Pay 1% TCS on motor vehicle purchase from June1, 2016
Over the past few years, the government of India has been extending the scope of tax collection at source (TCS) in an effort to curb tax evasion and black money transactions.
Earlier, certain specified persons were required to collect tax at specified percentages, ranging from 1% to 5%, from the opposite parties in respect of certain specified transactions. Most of these are business transactions, not affecting the common man. The person from whom the TCS is collected gets credit for the TCS in his income tax return. In 2012, certain transactions affecting customers—receipts in cash, for sale of bullion exceeding Rs.2 lakh, and of jewelry exceeding Rs.5 lakh—was brought within its ambit. You can have a peek at this web-site for car deal and franchise options.
And now, from 1 June 2016, cars for sale of value exceeding Rs.10 lakh, and receipt of money for sale of goods or provision of services exceeding Rs.2 lakh are covered under TCS provisions. People can also check out chevy dealership to buy cars at a reasonable price.
Section 206C of the Income Tax Act, 1961 has been amended to include the following clauses:
“(1F) Every person, being a seller, who receives any amount as consideration for sale of a motor vehicle of the value exceeding ten lakh rupees, shall, at the time of receipt of such amount, collect from the buyer, a sum equal to one per cent of the sale consideration as income-tax”
- TCS on sale of motor Vehicle above Rs 10 Lakh
- Tax to be collected by seller
- Tax to be collected by seller at the time of receipt of such amount
- Tax to be collected w.e.f 01.06.2016
- Tax to be collected by seller @ 1% of the sale consideration
- The transaction may be in cash or by the issue of a cheque or draft or by any other mode.
- Second hand sales would also be subject to TCS, if the sale value exceeds Rs.10 lakh.
Refer following link to jump to the entire Section 206C
Let’s us discuss the definition in detail.
Definition of motor vehicle
‘Motor vehicle’ has not been defined specifically under the Income Tax Act. However, it is defined under section 2(28) of the Motor Vehicle Act, 1988 which reads as under:
“ any mechanically propelled vehicle adapted for use upon roads whether the power of propulsion is transmitted thereto from an external or internal source and includes a chassis to which a body has not been attached and a trailer; but does not include a vehicle running upon fixed rails or a vehicle of a special type adapted for use only in a factory or in any other enclosed premises or a vehicle having less than four wheels fitted with engine capacity of not exceeding twenty five cubic centimeters.”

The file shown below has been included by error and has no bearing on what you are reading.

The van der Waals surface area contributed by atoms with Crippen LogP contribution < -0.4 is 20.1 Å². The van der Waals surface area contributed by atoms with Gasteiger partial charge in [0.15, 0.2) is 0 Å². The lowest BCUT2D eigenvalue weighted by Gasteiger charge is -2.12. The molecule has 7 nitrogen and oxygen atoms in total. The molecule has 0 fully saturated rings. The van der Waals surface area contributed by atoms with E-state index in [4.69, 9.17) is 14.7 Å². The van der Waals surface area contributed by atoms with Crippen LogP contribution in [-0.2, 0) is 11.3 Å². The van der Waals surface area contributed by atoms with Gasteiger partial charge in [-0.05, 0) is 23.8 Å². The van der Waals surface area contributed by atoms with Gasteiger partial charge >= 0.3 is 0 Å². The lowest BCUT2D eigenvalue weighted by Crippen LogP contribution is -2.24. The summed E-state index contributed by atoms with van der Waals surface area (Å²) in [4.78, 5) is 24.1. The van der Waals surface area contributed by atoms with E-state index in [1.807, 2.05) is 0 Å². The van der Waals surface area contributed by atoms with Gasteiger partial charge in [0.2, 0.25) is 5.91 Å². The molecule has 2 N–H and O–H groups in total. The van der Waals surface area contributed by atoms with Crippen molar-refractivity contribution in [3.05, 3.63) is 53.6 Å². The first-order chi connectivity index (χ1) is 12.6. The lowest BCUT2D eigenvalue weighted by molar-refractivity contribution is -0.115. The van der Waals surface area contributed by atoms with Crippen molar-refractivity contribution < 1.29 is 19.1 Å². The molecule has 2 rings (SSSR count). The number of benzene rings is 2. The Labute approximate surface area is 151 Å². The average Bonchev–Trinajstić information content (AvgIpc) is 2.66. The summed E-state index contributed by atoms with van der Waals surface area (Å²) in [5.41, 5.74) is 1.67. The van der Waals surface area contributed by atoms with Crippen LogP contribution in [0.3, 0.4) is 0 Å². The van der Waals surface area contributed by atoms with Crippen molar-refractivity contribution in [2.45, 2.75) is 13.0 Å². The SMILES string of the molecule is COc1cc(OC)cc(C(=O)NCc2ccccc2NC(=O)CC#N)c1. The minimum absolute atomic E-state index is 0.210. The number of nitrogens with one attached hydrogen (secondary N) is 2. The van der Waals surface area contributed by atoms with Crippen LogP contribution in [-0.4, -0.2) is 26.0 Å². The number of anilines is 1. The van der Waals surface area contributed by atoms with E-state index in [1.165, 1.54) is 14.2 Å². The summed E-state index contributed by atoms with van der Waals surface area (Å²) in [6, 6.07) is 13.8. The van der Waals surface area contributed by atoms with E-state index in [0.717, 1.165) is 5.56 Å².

It means even motor cycles and other vehicles like trucks and buses will also be covered under the provision if sale consideration exceeds Rs 10 Lac.
Definition of seller
Sec 206C defines seller as:
- the Central Government, a State Government or any local authority or
- corporation or
- authority established by or under a Central, State or Provincial Act, or
- any company or
- firm or
- co-operative society and also
- an individual or a Hindu undivided family whose total sales, gross receipts or turnover from the business or profession carried on by him exceed the monetary limits specified under clause (a) or clause (b) of section 44AB during the financial year immediately preceding the financial year in which the goods of the nature specified in the Table in sub-section (1) or sub-section (1D) are sold or services referred to in sub-section (1D) are provided.
From the definition, it appears that:
- Even a vehicle manufacturer selling vehicles to dealers, and a dealer selling those vehicles to customers, would need to collect TCS
- If a seller is a firm or company or other entity as specified in first limb of the definition, it will be covered even if the car he is selling is its personal or business asset or stock or asset after use as there is no restriction as to turnover as well as to applicability to any sub-section under Section 206C
- The second limb of definition includes individuals and HUF with turnover exceeding the prescribed limit under Sec 44AB. But the definition is restricted to sub-section(1d) of Section 206C and does not include reference to subsection (1F) which covers transactions involving sale of motor vehicles. Thus, if a salaried person sells his car for more than Rs 10 lakhs, he would not be covered.
Sale consideration has not been defined. But in general, it means price including VAT.